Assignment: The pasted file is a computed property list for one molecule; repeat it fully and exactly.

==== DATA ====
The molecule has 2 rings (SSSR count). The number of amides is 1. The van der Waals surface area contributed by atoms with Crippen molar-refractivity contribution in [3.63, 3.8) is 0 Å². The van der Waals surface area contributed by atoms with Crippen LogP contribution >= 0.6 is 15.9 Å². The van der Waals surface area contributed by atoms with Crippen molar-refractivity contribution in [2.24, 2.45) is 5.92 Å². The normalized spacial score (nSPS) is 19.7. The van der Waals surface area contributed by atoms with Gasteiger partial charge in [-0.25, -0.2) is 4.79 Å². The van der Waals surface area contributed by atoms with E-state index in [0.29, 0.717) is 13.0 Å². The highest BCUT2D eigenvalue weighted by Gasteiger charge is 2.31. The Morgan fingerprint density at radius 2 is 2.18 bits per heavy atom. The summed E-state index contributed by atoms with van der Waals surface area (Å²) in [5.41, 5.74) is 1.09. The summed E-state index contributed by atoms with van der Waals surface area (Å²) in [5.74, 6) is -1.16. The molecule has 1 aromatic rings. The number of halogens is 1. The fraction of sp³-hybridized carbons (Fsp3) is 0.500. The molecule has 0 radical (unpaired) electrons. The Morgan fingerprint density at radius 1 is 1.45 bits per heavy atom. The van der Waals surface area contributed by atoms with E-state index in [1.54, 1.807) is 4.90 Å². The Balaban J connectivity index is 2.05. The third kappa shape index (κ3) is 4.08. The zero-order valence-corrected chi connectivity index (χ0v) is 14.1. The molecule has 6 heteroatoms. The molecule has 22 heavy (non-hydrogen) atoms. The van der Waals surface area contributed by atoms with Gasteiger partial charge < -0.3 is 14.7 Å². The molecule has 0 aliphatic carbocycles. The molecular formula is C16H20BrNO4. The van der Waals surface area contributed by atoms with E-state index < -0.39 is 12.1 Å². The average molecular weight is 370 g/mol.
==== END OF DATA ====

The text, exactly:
The molecule has 2 rings (SSSR count). The number of amides is 1. The van der Waals surface area contributed by atoms with Crippen molar-refractivity contribution in [3.63, 3.8) is 0 Å². The van der Waals surface area contributed by atoms with Crippen LogP contribution >= 0.6 is 15.9 Å². The van der Waals surface area contributed by atoms with Crippen molar-refractivity contribution in [2.24, 2.45) is 5.92 Å². The normalized spacial score (nSPS) is 19.7. The van der Waals surface area contributed by atoms with Gasteiger partial charge in [-0.25, -0.2) is 4.79 Å². The van der Waals surface area contributed by atoms with E-state index in [0.29, 0.717) is 13.0 Å². The highest BCUT2D eigenvalue weighted by Gasteiger charge is 2.31. The Morgan fingerprint density at radius 2 is 2.18 bits per heavy atom. The summed E-state index contributed by atoms with van der Waals surface area (Å²) in [5.41, 5.74) is 1.09. The summed E-state index contributed by atoms with van der Waals surface area (Å²) in [5.74, 6) is -1.16. The molecule has 1 aromatic rings. The number of halogens is 1. The fraction of sp³-hybridized carbons (Fsp3) is 0.500. The molecule has 0 radical (unpaired) electrons. The Morgan fingerprint density at radius 1 is 1.45 bits per heavy atom. The van der Waals surface area contributed by atoms with E-state index in [1.54, 1.807) is 4.90 Å². The Balaban J connectivity index is 2.05. The third kappa shape index (κ3) is 4.08. The zero-order valence-corrected chi connectivity index (χ0v) is 14.1. The molecule has 6 heteroatoms. The molecule has 22 heavy (non-hydrogen) atoms. The van der Waals surface area contributed by atoms with Gasteiger partial charge < -0.3 is 14.7 Å². The molecule has 0 aliphatic carbocycles. The molecular formula is C16H20BrNO4. The van der Waals surface area contributed by atoms with E-state index < -0.39 is 12.1 Å². The average molecular weight is 370 g/mol.